This study illustrates for the first time the journey of proband derived iPSCs to kidney organoids bearing the disease phenotype. They also demonstrate an important feature, rectification of the phenotype in the gene corrected organoid, thereby verifying the genomic variant as disease causing.
The patient was diagnosed with retinitis pigmentosa at 1 year of age. At 6 yrs of age, she progressed to ESKD. Phenotypically, this resembled Senior Løken syndrome (SLS). There was no evidence of renal cysts. Her parents were non-consanguineous and there was no family history of kidney disease.
Trio (of proband and both parents) exome sequencing analysis identified a compound heterozygous mutation in single-base-pair of IFT140 gene. This gene codes for a protein involved in the formation and maintenance of cilia. There were two mutations which existed in trans:
- c.634G>A (p.Gly212Arg) and
- c.2176C>G (p.Pro726Ala).
[c.634G>A means that in coding DNA at 634 position from 5’ end guanine was replaced by adenine and p.Gly212Arg means that 212 amino acid glycine was changed to arginine].
The mutations were then confirmed by Sanger’s method. The c.634G>A mutation in the IFT140 gene has been described in individuals with Mainzer-Saldino syndrome (MSS) and the c.2176C>G variant had not been previously described. As compound heterozygosity in IFT140 has not been associated with SLS, a subsequent skeletal survey in her identified flattened femoral heads with widened necks as well as cone-shaped phalangeal epiphyses (Figure 1F), revising her phenotype to Mainzer-Saldino Syndrome (MSS) [Figure 1]. MSS, or conorenal syndrome (CRS), is a rare autosomal recessive disease defined by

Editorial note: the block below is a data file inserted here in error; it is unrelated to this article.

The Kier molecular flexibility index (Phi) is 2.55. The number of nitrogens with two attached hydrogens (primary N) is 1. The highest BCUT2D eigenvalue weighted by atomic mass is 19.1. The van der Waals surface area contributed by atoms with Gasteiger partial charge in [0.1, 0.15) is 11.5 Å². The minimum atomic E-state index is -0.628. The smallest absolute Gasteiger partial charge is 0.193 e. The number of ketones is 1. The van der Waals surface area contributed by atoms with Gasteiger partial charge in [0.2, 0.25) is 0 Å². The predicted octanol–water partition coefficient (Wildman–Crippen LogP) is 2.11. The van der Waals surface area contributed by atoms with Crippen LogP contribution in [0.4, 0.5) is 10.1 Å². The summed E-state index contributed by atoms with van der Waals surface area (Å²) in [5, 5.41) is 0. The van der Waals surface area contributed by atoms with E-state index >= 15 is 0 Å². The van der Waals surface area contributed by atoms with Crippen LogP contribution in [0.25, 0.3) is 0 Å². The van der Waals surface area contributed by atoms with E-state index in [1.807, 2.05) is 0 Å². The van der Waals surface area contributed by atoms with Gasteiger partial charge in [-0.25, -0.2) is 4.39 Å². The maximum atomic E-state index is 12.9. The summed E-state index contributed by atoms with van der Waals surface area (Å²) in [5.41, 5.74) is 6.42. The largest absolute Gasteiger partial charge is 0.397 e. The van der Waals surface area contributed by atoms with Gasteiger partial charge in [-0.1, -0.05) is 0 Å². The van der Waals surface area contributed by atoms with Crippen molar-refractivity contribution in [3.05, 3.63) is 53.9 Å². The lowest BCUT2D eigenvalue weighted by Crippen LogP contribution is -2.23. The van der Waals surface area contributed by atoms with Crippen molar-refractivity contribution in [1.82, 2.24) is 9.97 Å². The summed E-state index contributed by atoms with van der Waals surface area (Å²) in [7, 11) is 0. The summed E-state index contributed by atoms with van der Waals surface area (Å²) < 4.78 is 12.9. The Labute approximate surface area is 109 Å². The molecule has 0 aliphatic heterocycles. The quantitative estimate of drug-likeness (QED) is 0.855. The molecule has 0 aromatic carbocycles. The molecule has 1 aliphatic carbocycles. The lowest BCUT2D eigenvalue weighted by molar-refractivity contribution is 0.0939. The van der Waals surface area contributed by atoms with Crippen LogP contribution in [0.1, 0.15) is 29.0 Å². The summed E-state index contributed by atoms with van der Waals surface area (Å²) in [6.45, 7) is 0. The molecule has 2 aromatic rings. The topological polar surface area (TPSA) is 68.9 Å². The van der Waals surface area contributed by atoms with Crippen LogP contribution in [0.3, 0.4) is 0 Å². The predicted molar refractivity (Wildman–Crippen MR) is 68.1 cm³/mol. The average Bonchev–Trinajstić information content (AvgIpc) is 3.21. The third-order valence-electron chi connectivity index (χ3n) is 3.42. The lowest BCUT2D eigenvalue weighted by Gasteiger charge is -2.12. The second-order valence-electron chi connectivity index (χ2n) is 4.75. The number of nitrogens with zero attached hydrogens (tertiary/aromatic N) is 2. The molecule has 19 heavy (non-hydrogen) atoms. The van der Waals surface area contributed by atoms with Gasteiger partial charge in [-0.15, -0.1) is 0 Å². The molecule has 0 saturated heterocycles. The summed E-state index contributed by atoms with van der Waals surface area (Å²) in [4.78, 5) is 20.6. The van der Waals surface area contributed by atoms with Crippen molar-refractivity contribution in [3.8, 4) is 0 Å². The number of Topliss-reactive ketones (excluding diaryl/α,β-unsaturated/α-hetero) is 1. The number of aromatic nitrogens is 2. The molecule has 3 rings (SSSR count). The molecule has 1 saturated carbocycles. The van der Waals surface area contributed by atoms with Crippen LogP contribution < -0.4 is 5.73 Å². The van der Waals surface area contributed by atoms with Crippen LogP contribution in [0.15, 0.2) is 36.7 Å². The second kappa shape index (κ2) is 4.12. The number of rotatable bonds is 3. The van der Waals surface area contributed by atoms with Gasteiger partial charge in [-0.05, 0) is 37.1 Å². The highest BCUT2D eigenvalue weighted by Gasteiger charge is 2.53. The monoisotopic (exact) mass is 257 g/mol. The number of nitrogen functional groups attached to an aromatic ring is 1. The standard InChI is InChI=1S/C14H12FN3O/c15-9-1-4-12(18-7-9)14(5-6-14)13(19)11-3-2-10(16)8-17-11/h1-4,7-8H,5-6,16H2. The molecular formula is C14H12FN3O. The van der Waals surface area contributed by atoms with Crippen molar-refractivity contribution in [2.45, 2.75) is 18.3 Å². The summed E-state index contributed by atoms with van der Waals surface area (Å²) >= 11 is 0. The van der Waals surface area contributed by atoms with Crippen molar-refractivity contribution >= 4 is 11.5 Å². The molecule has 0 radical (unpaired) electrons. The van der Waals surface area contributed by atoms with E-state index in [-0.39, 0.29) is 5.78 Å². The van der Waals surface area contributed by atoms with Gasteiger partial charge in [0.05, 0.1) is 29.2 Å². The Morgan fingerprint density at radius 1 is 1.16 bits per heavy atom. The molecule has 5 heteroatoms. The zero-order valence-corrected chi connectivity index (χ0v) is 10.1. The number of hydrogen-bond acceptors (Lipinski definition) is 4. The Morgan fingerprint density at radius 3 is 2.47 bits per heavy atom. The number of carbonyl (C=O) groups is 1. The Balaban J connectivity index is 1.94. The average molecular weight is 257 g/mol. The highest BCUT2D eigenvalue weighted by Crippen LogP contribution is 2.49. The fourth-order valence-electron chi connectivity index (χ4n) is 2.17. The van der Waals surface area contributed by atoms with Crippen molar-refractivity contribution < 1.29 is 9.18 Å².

- Short stature
- Chronic kidney disease
- Retinal dystrophy
- Phalangeal cone-shaped epiphyses (PCSE)
- Radiographic abnormality of the proximal femur
- Cerebellar ataxia
- Occasionally hepatic fibrosis
Extraction of iPSCs from proband’s fibroblasts and gene correction
A One-step protocol was used to generate clonal uncorrected and gene-corrected iPSC lines from the proband’s skin fibroblasts. This protocol combines both reprogramming strategy and CRISPR/Cas9-mediated gene editing. [Figure 2 A]
The Cas9 repair template included correction of the c.634G>A variant and a synonymous 3 bp change to facilitate the identification of corrected clones. [figure 2 B]. Further experiments were carried on one uncorrected proband (PR) and another gene-corrected clone (GC) after confirming pluripotency.
IFT140 transcripts (mRNA) were amplified and sequenced from GC and PR iPSCs. Only the c.2176C>G allele was detectable at the transcriptional level in PR iPSCs (Figure 2C), indicating that the c.634G>A variant results in defective splicing and the incorrectly spliced transcripts degraded. Hence, only one IFT140 allele is transcribed and translated. In contrast, transcription from both alleles was detected in GC iPSCs, showing that gene correction of iPSCs rescues unstable mRNA transcript. This shows that c.634G>A mutation reduces IFT140 mRNA expression by half and protein production by two-thirds (Figures 2D and 2E).
Recreating the disease in the dish
The multicellular kidney organoids differentiated from both PR and GC iPSC lines (Figure 2F). The protocol is described here. Primary cilia stained with acetylated tubulin and ARL13B were identified in the tubular epithelium by immunofluorescence (Figures 3A). Majority of PR cilia showed a clubbed morphology (59%; 95% CI = 54% – 63%), whereas a majority of GC cilia (60%; 95% CI = 56% – 65%) demonstrated wild-type morphology (Figure 3B). Also, PR cilia were significantly shorter than GC cilia (Figure 3C).